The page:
My story is about Tammy, my West Highland White
Terrier, a neutered bitch. She is ten years old and was diagnosed as
diabetic on September 1999. Although the diagnosis came as a great shock
it was also a relief. I had been worried about Tammy for some time and we
had taken her to the vets on three previous occasions. But I was not
satisfied that we had got to the root cause of her problems. With
hindsight I now know she presented with classic diabetes symptoms: thirst, frequent urination, extreme lethargy and always hungry. An infected
wound in her paw would not heal despite two courses of antibiotics.
I just wanted my darling, fun-loving little pet back again. Here was a
once mischievous, energetic bundle of busyness reduced to a very sad
little dog. Quite by chance I read a magazine article about diabetes and
it struck me like a blow. Of course, this was a list of Tammy's symptoms!
I took her to the vet and told him I suspected she was diabetic. After
testing her urine he told me her blood glucose was more than three times
over the recognised normal level. I consulted another vet and she was
admitted to the animal hospital. We had an anxious time while we waited
for the tests to be completed. Thankfully, she had no liver or kidney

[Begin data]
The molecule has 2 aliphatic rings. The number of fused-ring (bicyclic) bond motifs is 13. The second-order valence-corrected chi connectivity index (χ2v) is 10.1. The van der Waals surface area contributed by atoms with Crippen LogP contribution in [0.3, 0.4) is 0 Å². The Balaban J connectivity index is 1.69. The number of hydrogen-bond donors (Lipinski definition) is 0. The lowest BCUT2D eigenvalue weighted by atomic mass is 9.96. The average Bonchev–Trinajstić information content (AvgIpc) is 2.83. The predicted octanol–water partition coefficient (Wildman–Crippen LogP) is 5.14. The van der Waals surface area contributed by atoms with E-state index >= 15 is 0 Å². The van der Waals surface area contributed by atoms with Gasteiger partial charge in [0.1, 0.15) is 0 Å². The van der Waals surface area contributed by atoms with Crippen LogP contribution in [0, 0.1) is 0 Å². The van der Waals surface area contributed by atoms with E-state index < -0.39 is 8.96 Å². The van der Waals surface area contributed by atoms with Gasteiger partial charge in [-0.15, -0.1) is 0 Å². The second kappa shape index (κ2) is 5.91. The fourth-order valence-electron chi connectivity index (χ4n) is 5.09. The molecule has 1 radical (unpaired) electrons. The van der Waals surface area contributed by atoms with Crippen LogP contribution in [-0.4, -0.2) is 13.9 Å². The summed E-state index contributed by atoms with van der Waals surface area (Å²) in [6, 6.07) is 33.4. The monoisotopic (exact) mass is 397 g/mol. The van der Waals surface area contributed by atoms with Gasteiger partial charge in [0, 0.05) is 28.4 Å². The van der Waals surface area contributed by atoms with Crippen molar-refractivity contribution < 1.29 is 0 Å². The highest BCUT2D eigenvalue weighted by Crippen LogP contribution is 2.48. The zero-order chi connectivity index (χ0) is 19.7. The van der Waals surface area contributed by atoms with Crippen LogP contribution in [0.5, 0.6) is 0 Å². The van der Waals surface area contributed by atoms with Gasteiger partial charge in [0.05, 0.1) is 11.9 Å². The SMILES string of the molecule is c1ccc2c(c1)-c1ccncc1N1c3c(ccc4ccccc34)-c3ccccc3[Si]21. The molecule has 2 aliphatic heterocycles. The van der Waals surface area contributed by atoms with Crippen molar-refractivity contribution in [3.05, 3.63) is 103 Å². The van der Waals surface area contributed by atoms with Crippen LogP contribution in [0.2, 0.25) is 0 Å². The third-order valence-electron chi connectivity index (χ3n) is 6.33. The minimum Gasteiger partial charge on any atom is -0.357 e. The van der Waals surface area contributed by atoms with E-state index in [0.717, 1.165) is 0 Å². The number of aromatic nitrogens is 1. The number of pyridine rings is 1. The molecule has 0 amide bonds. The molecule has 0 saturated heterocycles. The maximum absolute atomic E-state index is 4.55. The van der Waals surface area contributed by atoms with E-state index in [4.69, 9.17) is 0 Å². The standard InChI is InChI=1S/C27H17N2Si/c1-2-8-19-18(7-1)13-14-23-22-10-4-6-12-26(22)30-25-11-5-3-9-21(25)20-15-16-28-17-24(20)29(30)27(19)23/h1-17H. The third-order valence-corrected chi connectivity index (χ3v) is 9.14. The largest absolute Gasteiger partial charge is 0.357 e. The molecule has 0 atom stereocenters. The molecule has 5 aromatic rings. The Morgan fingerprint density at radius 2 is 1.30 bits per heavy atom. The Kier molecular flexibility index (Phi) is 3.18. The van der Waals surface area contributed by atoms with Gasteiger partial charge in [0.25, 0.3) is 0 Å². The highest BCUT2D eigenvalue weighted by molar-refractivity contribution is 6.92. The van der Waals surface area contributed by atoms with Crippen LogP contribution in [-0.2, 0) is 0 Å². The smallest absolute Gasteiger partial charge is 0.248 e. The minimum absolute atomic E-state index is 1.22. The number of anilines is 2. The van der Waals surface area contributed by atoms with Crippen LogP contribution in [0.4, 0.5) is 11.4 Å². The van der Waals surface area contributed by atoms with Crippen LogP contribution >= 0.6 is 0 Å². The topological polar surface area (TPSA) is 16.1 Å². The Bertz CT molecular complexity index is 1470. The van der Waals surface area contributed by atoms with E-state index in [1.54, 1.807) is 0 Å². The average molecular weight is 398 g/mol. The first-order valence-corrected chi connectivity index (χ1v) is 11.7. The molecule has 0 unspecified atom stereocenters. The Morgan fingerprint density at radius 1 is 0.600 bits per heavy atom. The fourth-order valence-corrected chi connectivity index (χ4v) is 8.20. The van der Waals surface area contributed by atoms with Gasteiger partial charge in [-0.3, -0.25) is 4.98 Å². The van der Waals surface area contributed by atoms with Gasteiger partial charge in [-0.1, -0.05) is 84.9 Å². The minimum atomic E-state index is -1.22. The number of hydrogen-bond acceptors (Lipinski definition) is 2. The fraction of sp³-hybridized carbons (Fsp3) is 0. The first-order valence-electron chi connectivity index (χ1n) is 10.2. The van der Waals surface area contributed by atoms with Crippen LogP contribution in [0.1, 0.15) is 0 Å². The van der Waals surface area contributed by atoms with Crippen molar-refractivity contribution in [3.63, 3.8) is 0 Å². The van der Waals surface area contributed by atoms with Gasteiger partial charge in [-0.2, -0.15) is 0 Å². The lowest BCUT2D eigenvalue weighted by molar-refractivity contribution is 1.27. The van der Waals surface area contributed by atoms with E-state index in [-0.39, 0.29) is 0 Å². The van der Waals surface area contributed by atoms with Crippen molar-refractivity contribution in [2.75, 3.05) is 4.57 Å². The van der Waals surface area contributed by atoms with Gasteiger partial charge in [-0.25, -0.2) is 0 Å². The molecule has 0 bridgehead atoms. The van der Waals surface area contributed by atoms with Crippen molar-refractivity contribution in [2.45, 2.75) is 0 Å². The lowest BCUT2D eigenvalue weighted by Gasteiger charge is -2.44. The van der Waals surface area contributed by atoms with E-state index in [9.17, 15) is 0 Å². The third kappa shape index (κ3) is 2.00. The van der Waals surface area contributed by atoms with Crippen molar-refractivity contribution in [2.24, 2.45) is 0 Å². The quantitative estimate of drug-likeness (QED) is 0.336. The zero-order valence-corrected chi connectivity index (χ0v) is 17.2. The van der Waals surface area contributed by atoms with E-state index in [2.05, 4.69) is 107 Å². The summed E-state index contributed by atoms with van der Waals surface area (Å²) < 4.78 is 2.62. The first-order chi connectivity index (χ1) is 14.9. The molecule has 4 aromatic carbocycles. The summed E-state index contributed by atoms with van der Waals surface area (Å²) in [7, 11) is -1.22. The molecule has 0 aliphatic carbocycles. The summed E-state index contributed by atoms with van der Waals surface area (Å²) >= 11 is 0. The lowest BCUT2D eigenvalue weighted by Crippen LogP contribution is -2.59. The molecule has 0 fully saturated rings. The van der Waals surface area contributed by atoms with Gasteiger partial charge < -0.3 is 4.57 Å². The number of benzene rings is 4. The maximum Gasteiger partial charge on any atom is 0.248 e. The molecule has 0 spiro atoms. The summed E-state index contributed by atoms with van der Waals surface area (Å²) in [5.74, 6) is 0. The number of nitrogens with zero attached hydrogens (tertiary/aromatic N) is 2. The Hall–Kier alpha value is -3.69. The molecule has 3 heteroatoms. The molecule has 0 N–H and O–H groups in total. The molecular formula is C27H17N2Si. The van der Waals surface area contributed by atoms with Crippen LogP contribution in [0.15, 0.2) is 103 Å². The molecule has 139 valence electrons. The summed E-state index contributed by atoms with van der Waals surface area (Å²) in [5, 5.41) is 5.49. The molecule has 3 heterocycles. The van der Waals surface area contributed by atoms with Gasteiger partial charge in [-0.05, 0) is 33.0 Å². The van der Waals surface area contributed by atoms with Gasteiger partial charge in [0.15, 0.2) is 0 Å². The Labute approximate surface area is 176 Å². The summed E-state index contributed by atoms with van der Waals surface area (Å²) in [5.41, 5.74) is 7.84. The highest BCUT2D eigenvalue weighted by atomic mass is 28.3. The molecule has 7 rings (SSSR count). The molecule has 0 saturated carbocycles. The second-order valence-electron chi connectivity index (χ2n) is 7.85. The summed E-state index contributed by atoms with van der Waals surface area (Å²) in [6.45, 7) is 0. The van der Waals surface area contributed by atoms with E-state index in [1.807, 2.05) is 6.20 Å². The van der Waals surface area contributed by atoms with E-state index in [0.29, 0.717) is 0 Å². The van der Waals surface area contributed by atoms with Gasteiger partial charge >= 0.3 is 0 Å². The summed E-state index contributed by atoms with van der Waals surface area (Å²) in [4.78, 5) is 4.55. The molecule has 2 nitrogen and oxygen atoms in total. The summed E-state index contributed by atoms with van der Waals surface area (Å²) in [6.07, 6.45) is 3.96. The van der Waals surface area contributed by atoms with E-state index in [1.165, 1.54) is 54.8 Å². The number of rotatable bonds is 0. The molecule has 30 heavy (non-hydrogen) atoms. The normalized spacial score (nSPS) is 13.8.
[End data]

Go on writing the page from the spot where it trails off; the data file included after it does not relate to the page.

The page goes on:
damage. But she proved difficult to stabilise and we had quite a few
hiccups along the way. She developed colitis as a result of putting her
on a high fibre diet. She became sick and had diarrhea and ran a high
temperature and was quite ill for a while. But the vital fact that Tammy
had been neutered when young, greatly helped in her recovery and
Eventually, I had to learn to give her insulin injections. This
proved to be my worst nightmare. While I do not mind receiving injections
I hated giving them to my poor, sick little dog. I am still upset at the
thought of the pain I inflicted on her a few times, as I made mistakes and
was clumsy. Tammy was and is very forgiving and so far she has not held it
against me. I still have sleepless nights over this problem and I dread
the mornings, as I have to inject her every day at 8:30 AM. However, long
last, after 12 days I was able to take Tammy home. But within a few hours
she was back in the vets, she now had acute bronchitis ! I feel now that
all the stresses and strains she had endured just made her susceptible to
Once again we had another uphill struggle as the steroid drugs, which
would have meant a quick recovery, are not safe for diabetic dogs. So I
nursed her through this setback and she slowly improved, though she still
coughs when stressed or excited.
My "white tornado" (as my husband affectionately calls
her) has changed drastically, she now spends a good deal of time looking
for food and despite all my efforts she has little interest in life
outside her indoor environment. She was a lifelong connoisseur of cats and
loved to watch them as they strolled through the garden or down the paths.
Tammy would run from the front to back of the house windows in order to
follow their progress as they arrogantly and nonchalantly invaded her
territory. I used to give her a ticking off for barking at the various
invaders and pursuits that made up her day. Now I would give anything to
have my noisy, happy, lovable wee pest restored to good health.